Performance Numbers

Performance Numbers

In the past year, we have done a lot of work on performance, and we already had the opportunity to describe some of that work in a previous blog entry. We now feel it is time to provide some numbers, but numbers in themselves are meaningless, unless we provide some context.

Expectations and target goal:

A good place to start is to look at our software stack to get a sense of any limitation: We are relying on a standard set of battle-tested open-source components (Linux, MySQL, Tomcat, Java, Ruby, and all kinds of software libraries…). The best performance numbers we could expect would be with a Tomcat handler that simply returns 200 OK. Such a deployment could achieve 1,000 or even 10,000 requests per second. Now, if the handler needs to keep some persistent state, and each request requires fetching state from a database and writing new state, the numbers could easily be divided by 10, and we would expect results in the 100 to 1,000 requests per second.

Another angle is to look at existing data from the industry:

  • Amazon, the largest US eCommerce site, processed about 400 payments/second during black Friday.
  • Also, as Pierre mentioned in his previous blog post, typical eCommerce sites usually process a few payments per second at most; a brief calculation shows that a system processing on average 10 payments per second of $10 would already result in $8M per day or over $3B per year.

Based on those numbers (what we expect to achieve and what the industry needs), we understand our target goal is somewhere in the 100 to 1,000 request/sec.

Test scenario:

We decided to test the worst case scenario of a new user making a payment through Kill Bill. We chose to test the raw Kill Bill payment apis (instead of the subscription/invoice apis for instance) because they are easier to test and yet they exercise the whole stack. We configured the system with the Ruby Stripe payment plugin  to exercise our JRuby stack, and the analytics plugin which generates additional load on the system by recomputing state (so that data becomes available through KAUI analytics dashboards).

The test creates a new user for each request, which is the worst case scenario where each request translates into creating a new Kill Bill account, creating a new payment method, and then making the payment request. All those operations happen in the context of the Kill Bill stack where the system also generates historical data, audit trails, performs authentication and authorization on each request, allows plugins to keep their own state and of course generates Kill Bill bus events  (which for instance are used by the analytics plugin to recompute its state).

Finally, we faked the Stripe request and replaced it with a sleep of 1 second. The goal was to add a long latency to simulate the worst case scenario and avoid overloading the Stripe sandbox and getting banned, which already happened in the past 😉


We decided to run our experiment on AWS. The choice of the hardware was somewhat arbitrary and we decided to go for only one Kill Bill node and a database to reduce the cost and get a sense of what a minimal stack would result in. We chose some decent VMs (16 vCPUs), which definitely provided some power while remaining affordable:

  • 1 EC2 instance for Kill Bill (c4.4xlarge, that is 16 vCPUs)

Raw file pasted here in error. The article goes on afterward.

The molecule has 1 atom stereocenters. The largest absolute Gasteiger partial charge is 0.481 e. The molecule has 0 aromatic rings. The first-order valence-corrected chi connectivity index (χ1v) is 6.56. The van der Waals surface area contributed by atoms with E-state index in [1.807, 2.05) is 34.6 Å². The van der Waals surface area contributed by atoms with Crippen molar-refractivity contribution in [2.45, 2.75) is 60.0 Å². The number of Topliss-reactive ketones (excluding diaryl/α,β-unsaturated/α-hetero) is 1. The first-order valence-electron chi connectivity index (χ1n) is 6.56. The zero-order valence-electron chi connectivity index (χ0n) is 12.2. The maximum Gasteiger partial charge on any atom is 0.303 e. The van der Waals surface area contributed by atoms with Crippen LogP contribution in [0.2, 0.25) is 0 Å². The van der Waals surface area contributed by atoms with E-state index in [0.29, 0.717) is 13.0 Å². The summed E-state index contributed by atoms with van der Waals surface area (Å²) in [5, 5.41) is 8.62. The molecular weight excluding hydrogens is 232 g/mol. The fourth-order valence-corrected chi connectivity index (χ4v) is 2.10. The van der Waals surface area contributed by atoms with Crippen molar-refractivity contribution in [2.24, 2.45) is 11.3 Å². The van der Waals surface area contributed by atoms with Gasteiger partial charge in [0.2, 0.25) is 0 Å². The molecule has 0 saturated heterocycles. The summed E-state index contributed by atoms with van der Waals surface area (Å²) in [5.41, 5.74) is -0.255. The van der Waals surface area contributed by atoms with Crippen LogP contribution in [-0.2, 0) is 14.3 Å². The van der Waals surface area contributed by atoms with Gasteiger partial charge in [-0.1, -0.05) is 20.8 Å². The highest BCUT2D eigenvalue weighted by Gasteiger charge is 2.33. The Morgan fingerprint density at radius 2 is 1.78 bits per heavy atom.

• 1 RDS instance (db.m4.4xlarge that is also 16 vCPU and SSD)


We are relying on for our testing because it is easy to configure client machines and extract numbers. We used 5 client nodes and configured each of them with a concurrency level of 60 threads; we probably over-provisioned the clients but we wanted to make sure the bottleneck would not be our testbed.


Now that we are done with context, let’s talk a bit about the test and the results. We let the test run for a full hour. 100% of the requests were successful, and the system was following (i.e. bus events were all delivered on time). The numbers we got were:

  • A sustained rate of 133 req/sec
  • A tp95 latency of 2.2 sec (with one second in the Stripe sleep call), so tp95 latency of 1.2 sec under load (i.e. 1.2 sec to create an account, add a payment method and trigger a payment). For reference a normal latency when the system is not under high load is about 200 mSec.

The CPU usage of the Kill Bill instance was about 70% (a good chunk was due to the JRuby stack), and the database was only used at 30%. That, in itself is excellent news because while we can easily scale the Kill Bill servers horizontally, it is harder to do so with the database, and so it means we could potentially increase our numbers that way (assuming such a need even matters).





Kill Bill is very modular and extensible (Kill Bill modules, plugins), and it has been designed with a rich set of features (audits, historical data, authentication, authorization, bus events) to fit the need of financial applications. All those come at a cost, and while performance of a billing and payment system is not necessarily the main concern, it is also important to make sure the system will be able to handle load reliably and provide good enough performance metrics to be used by most organizations (e.g: eCommerce).

We have spent a lot of time profiling our system and this resulted in many iterations of improvements all over the stack. To name just a few: caching layers, UUID generation, Kill Bill bus rewrite, Shiro wiring, optimization of database calls, connection pooling, Ruby plugin code, … In addition to these code changes, we also tuned our system carefully (Tomcat configuration, logging configuration, Kill Bill specific configuration,…). While performance and optimization is a constant work, we are quite pleased to offer those numbers on such a feature rich stack but this is by no means the end of our performance journey… Stay tuned!

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